The pitfalls of strategic planning
Is strategic planning important? The answer is, of course, yes. Is strategic planning successful in many organizations? No. The root cause is failure in execution. I am saying this based on my experience and observation.
Though the discipline of strategic management had its origins in the 1950’s and 1960’s, with the management guru, Peter Drucker, as one of its influencing contributors, it gained more adherence in the late 70’s. I recall right after taking my management course in 1980 at our home office in the US, the newly-appointed head of strategic planning, came to the Philippines to immerse us senior executives with the new discipline.
The executive briefing covered the crafting of our vision, mission and core values, SWOT analysis with action plans to enhance our strengths, overcome our weaknesses, take advantage of our opportunities, and address our threats.
We were also taught how to align our strategies, goals and action plans with the company’s vision and mission and factor these in our Performance Management System.
Like the practice of Management by Objectives (MBO) in the early 70s, strategic planning caught like wildfire in all organizations, profit or non-profit. It even spread throughout the government bureaucracy. I know of government departments and bureaus going out to the best watering places outside of Metro Manila, far from the madding crowd, to engage in strategic planning.
Like a mantra, vision, mission, and values are writ large on the walls and other conspicuous places of some LGUs and government agencies. But given the mediocre performance in the government bureaucracy, it is obvious that their strategic Plans remain just plans – long in planning, short in execution. Like the famous refrain of Mona Lisa song, plans in the government, “just lie there, and they die there.” The new administration of President Duterte – though a lot of cynics doubt it – may yet change this lethargy in government.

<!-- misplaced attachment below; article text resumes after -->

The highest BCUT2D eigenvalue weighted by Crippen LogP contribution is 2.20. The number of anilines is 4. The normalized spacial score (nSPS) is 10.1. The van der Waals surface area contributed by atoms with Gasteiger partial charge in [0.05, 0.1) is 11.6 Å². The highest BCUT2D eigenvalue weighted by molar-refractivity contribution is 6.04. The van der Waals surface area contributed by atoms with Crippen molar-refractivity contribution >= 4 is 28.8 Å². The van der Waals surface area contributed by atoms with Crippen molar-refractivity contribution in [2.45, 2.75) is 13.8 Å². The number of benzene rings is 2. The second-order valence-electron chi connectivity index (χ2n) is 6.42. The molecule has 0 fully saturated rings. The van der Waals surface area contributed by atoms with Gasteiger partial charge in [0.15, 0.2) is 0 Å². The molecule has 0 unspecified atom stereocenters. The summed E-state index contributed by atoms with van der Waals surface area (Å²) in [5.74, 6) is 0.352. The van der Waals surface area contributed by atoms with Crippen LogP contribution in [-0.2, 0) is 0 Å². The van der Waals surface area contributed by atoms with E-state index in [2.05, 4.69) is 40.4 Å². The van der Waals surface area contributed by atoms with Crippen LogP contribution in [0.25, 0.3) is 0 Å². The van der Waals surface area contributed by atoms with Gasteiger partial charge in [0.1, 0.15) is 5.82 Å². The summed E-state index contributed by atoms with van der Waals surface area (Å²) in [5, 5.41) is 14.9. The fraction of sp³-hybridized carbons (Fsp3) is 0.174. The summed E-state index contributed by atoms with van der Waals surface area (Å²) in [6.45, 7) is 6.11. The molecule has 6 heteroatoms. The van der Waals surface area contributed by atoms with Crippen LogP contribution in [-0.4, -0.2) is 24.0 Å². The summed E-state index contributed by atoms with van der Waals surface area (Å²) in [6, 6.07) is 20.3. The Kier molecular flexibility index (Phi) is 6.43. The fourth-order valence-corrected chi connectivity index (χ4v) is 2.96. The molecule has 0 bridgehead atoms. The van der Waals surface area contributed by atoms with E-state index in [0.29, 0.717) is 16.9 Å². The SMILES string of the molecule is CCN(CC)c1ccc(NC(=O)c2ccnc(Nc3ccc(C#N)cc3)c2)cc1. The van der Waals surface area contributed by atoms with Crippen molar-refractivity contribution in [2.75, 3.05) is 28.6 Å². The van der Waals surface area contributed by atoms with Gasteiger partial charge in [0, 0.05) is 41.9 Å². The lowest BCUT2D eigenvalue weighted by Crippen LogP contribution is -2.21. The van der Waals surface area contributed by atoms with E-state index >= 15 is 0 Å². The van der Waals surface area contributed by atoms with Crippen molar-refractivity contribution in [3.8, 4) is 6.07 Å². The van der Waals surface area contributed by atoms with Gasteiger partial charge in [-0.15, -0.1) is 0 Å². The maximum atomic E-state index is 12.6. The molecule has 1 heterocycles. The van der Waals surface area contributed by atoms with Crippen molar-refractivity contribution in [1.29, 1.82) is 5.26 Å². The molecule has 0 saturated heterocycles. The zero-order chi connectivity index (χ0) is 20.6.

With some notable exceptions, the private sector is not far behind in its lackluster performance. The precious time spent by directors and executives in formulating strategic plans, if quantified in money could reach millions of pesos.
This does not include the actual costs of transportation, food, lodging (if held outside of the office), materials and handouts, and facilitator’s fee. The problem is, lack of execution, follow up, and honest-to-goodness performance review.
There are two major processes in strategic planning: Formulation and Implementation. Formulation of strategy involves analyzing the environment in which the organization operates, then making a series of strategic decisions about how the organization will compete. Formulation ends with a series of goals or objectives and measures for the organization to pursue.
Implementation involves execution of the goals or objectives and action plans within the agreed time line. It deals with the mobilization of all resources to achieve results. This is where the strategic Plans bog down. The inertia loses steam either due to lack of political will or ningas cogon affliction.
Political will is the strong commitment of management to achieve the goals, objectives and action plans as agreed. I find this kind of commitment and zeal to execute lacking among many companies. This is one major reason why strategic plans fail.
Another culprit in implementation of strategic planning is the “bibingka” attitude among us Filipinos. “Let’s do it because others are doing it.” strategic planning becomes a flash in the pan, the flavor of the month. It starts with a bang and ends in a whimper. We simply don’t finish what we started.
I just wonder how many of you could claim 80% achievement of your strategic Plans. I suggest you look back in your business organization or even in the non-profit professional organizations where you belong. How far have you achieve results in your plans? I’ll be darn surprised if your organization has achieved 80% positive results of your plans.
Implementation seems to be the hardest part in strategic planning. There is one more cause in failure of strategic planning: Lethargic top leadership. It is axiomatic that for strategic Plan to be successful, it must be actively led by top management itself; anything less than this, it’s bound to fail.
Strategy is about the future. It is looking at a time frame that we call strategic Horizon. To get there, one has to go through the hassles of developing a vision, mission, setting goals and objectives, crafting a strategy, executing and evaluating performance. And it must be CEO/COO-led. Short of these, it remains a strategy and a plan, an illusory dream.
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